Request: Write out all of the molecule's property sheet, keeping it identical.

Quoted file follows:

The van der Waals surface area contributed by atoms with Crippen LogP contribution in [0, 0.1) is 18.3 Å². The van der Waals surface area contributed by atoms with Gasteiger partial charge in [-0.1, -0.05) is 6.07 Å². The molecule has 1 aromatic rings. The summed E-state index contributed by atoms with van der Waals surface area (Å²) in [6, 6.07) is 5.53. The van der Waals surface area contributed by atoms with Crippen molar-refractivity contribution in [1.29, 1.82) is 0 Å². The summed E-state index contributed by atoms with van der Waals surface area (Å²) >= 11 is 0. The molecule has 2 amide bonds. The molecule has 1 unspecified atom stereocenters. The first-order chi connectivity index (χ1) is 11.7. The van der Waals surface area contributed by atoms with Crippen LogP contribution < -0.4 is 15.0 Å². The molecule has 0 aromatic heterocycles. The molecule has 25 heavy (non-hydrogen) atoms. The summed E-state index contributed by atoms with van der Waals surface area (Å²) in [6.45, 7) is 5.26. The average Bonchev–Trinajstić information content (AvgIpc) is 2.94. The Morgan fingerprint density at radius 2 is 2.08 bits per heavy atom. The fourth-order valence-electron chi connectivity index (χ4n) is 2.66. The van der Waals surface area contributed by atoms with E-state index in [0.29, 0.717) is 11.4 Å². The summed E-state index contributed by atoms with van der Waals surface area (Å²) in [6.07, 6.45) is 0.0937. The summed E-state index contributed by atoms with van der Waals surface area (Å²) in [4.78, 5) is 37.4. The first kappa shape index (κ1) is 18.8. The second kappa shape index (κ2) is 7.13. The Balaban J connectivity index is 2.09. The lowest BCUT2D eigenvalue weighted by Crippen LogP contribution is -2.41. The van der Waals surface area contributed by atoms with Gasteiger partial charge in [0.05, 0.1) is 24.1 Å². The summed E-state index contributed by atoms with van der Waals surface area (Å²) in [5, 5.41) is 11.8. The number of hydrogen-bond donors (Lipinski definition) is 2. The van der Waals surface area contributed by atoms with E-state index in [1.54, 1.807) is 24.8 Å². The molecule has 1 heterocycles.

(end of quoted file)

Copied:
The van der Waals surface area contributed by atoms with Crippen LogP contribution in [0, 0.1) is 18.3 Å². The van der Waals surface area contributed by atoms with Gasteiger partial charge in [-0.1, -0.05) is 6.07 Å². The molecule has 1 aromatic rings. The summed E-state index contributed by atoms with van der Waals surface area (Å²) in [6, 6.07) is 5.53. The van der Waals surface area contributed by atoms with Crippen molar-refractivity contribution in [1.29, 1.82) is 0 Å². The summed E-state index contributed by atoms with van der Waals surface area (Å²) >= 11 is 0. The molecule has 2 amide bonds. The molecule has 1 unspecified atom stereocenters. The first-order chi connectivity index (χ1) is 11.7. The van der Waals surface area contributed by atoms with Crippen LogP contribution < -0.4 is 15.0 Å². The molecule has 0 aromatic heterocycles. The molecule has 25 heavy (non-hydrogen) atoms. The summed E-state index contributed by atoms with van der Waals surface area (Å²) in [6.45, 7) is 5.26. The average Bonchev–Trinajstić information content (AvgIpc) is 2.94. The Morgan fingerprint density at radius 2 is 2.08 bits per heavy atom. The fourth-order valence-electron chi connectivity index (χ4n) is 2.66. The van der Waals surface area contributed by atoms with E-state index in [0.29, 0.717) is 11.4 Å². The summed E-state index contributed by atoms with van der Waals surface area (Å²) in [6.07, 6.45) is 0.0937. The summed E-state index contributed by atoms with van der Waals surface area (Å²) in [4.78, 5) is 37.4. The first kappa shape index (κ1) is 18.8. The second kappa shape index (κ2) is 7.13. The Balaban J connectivity index is 2.09. The lowest BCUT2D eigenvalue weighted by Crippen LogP contribution is -2.41. The van der Waals surface area contributed by atoms with Gasteiger partial charge in [0.05, 0.1) is 24.1 Å². The summed E-state index contributed by atoms with van der Waals surface area (Å²) in [5, 5.41) is 11.8. The number of hydrogen-bond donors (Lipinski definition) is 2. The van der Waals surface area contributed by atoms with E-state index in [1.54, 1.807) is 24.8 Å². The molecule has 1 heterocycles.